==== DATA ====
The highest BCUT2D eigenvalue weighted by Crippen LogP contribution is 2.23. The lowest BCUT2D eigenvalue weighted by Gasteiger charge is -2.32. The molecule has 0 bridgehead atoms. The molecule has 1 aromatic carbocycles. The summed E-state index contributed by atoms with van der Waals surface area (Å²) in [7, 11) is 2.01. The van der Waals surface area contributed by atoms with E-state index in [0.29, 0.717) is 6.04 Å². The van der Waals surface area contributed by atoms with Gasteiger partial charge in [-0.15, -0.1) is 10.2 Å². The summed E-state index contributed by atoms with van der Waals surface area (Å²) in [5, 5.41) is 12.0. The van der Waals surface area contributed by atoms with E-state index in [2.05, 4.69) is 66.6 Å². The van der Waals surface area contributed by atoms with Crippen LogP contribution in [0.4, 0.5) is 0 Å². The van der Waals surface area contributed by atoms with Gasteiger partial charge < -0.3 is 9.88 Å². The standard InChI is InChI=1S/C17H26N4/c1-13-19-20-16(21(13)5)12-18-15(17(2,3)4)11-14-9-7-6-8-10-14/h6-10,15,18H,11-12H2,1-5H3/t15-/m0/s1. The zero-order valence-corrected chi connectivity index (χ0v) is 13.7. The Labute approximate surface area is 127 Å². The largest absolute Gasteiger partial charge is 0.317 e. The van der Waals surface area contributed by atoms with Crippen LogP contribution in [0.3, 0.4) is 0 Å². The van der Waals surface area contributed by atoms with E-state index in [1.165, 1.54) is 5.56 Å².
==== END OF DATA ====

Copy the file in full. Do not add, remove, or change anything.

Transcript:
The highest BCUT2D eigenvalue weighted by Crippen LogP contribution is 2.23. The lowest BCUT2D eigenvalue weighted by Gasteiger charge is -2.32. The molecule has 0 bridgehead atoms. The molecule has 1 aromatic carbocycles. The summed E-state index contributed by atoms with van der Waals surface area (Å²) in [7, 11) is 2.01. The van der Waals surface area contributed by atoms with E-state index in [0.29, 0.717) is 6.04 Å². The van der Waals surface area contributed by atoms with Gasteiger partial charge in [-0.15, -0.1) is 10.2 Å². The summed E-state index contributed by atoms with van der Waals surface area (Å²) in [5, 5.41) is 12.0. The van der Waals surface area contributed by atoms with E-state index in [2.05, 4.69) is 66.6 Å². The van der Waals surface area contributed by atoms with Crippen LogP contribution in [0.4, 0.5) is 0 Å². The van der Waals surface area contributed by atoms with Gasteiger partial charge < -0.3 is 9.88 Å². The standard InChI is InChI=1S/C17H26N4/c1-13-19-20-16(21(13)5)12-18-15(17(2,3)4)11-14-9-7-6-8-10-14/h6-10,15,18H,11-12H2,1-5H3/t15-/m0/s1. The zero-order valence-corrected chi connectivity index (χ0v) is 13.7. The Labute approximate surface area is 127 Å². The largest absolute Gasteiger partial charge is 0.317 e. The van der Waals surface area contributed by atoms with Crippen LogP contribution in [0.3, 0.4) is 0 Å². The van der Waals surface area contributed by atoms with E-state index in [1.165, 1.54) is 5.56 Å².